Ozempic: the TikTok famous weight loss drug sparking controversy

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Content warning: this article makes brief references to eating disorders and body image

TikTok is buzzing with talk about the new hot drug, Ozempic. It has bombarded the media and become intertwined with divisive discourse about pop culture and beauty standards. So what exactly is Ozempic, and why is everyone talking about it?

Ozempic is the brand name for the drug ‘Semaglutide’, developed as a medication to treat type 2 diabetes by the Danish pharmaceutical company, Nova Nordisk and approved for medical use by the US in 2017. Taken as a weekly injection, it regulates blood glucose and insulin levels and has proved a highly effective form of treatment.

However, there is another key side effect that has made Ozempic so famous: weight loss. In 2021, a clinical trial found the drug to have the largest weight loss effect ever observed among anti-obesity medications. This occurs due to the drug’s ability to suppress appetite hormones, slowing down the movement of food in the body and making people feel full for longer. Since this study, Nova Nordisk has licensed a version for weight loss called ‘Wegovy’ and global interest in the drug has soared.

Promotion of the drug has been particularly prominent amongst celebrities and social media sites, being hailed as a ‘miracle weight loss injection’. TikTok is flooded with videos of people showing off their Ozempic weight loss journey, proudly posting before and after body transformation pictures and tallying up the pounds they’ve lost.  Amy Schumer, Elon Musk, and Sharon Osbourne are amongst the list of influential figures who have talked openly about their experience taking the drug for weight loss purposes.

Proudly posting before and after body transformation pictures and tallying up the pounds they’ve lost

Although there are controversies surrounding the drug, many obese patients have had positive experiences using Ozempic, allowing them to lose weight and come off of medicine for blood pressure. The 2019 Health Survey for England estimated 28% of adults in the country were obese, meaning the drug could be a life-changing solution for millions of people facing health issues related to excess weight.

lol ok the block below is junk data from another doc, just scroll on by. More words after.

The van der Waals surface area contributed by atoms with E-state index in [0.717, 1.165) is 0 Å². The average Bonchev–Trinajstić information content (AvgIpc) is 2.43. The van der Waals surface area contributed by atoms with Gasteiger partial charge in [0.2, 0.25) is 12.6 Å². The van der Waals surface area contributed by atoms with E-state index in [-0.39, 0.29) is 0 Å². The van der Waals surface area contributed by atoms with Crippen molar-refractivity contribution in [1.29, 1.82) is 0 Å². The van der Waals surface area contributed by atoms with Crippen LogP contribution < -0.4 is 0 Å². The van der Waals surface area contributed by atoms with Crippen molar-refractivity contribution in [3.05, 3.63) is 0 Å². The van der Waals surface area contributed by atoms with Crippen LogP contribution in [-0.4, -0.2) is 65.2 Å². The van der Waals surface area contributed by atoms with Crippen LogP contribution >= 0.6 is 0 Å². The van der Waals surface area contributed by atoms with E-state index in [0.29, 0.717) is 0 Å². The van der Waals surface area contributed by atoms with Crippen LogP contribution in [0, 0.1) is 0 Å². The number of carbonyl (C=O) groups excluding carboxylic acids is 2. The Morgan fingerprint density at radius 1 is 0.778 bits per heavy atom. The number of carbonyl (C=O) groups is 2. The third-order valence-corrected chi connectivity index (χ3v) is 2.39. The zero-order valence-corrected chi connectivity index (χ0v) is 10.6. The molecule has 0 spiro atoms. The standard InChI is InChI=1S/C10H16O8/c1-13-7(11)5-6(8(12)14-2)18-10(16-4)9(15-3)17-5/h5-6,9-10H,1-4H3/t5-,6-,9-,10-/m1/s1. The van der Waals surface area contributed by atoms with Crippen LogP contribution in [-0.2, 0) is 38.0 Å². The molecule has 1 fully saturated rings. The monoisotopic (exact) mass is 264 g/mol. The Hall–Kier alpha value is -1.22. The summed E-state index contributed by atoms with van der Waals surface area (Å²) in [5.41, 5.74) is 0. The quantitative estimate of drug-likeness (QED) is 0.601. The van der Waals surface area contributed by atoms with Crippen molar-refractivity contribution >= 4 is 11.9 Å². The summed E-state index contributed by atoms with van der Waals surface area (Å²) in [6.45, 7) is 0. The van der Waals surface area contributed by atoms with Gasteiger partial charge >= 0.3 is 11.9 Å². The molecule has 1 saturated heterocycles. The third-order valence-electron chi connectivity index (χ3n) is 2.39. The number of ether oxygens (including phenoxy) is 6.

So where do the issues lie? Although Ozempic is a new drug, so its long-term effects aren’t clear, known side effects include intense vomiting, nausea and diarrhoea. The rapid weight loss caused by the drug also causes a loss of muscle mass, making people look older as their facial skin sags. Furthermore, a recent paper published in ‘Diabetes, Obesity and Metabolism’ found that those taking the drug regained two-thirds of the weight they had lost in the first year after stopping the medication, causing issues surrounding ‘yo-yo’ dieting, which research has continuously shown to cause metabolic damage.

Despite the dangers of the drug, there has been an explosive trend of already physically healthy people taking Ozempic for the cosmetic purpose of achieving one ultimate goal, ‘thinness’. Throughout much of history, and particularly for women, the skinny body has dominated as the ideal beauty standard. Although in recent years we have seen a boom in the body-positivity movement, with a more inclusive range of bodies being represented and accepted in the cultural mainstream, it seems that the Ozempic trend is reversing this and once again hailing smaller bodies as superior. The key issue here is that due to both genetics and reasons of economic inequality, thinness is not accessible to everyone, and never will be. Therefore, the skinny ideal promotes unrealistic body standards that people have gone to extreme and unhealthy lengths to meet.

There has been an explosive trend of already physically healthy people taking Ozempic for the cosmetic purpose of achieving one ultimate goal, ‘thinness’

Young people are the most vulnerable to absorbing these harmful messages, with body image issues being most prominent among teenagers. The media’s worship of the skinny body comes hand in hand with a worrying climate of diet culture and eating disorders which have had detrimental effects on people’s relationship with food. Kate Moss’s infamous quote, ‘nothing tastes as good as skinny feels’, represents the normalisation of disordered eating associated with the early 00’s aesthetic of ‘heroin chic’. Although a recent social media wave has started to call out fad diets and encourage proper nutrition and healthy eating in their place, the rise of Ozempic is showing cracks in this messaging, suggesting society’s idealisation of skinny has never really left.

The craze for Ozempic has become so extreme that there are ongoing global shortages of the drug, meaning those with type two diabetes are unable to access it. Novo Nordisk has reportedly reduced their promotion of Wegovy to ‘dampen demand’, however individuals are so desperate for the weight loss drug that they are resorting to using off-label Ozempic, causing a situation where demand surpasses supply.

In order to create a society with a healthier relationship with food, the harmful idealisation of smaller bodies that the Ozempic craze is contributing to needs to be addressed. By challenging media messaging and embracing that bodies come in different sizes, there is hope that we can prevent future battles for weight loss.

Image: Spjalle Frisk via Flickr

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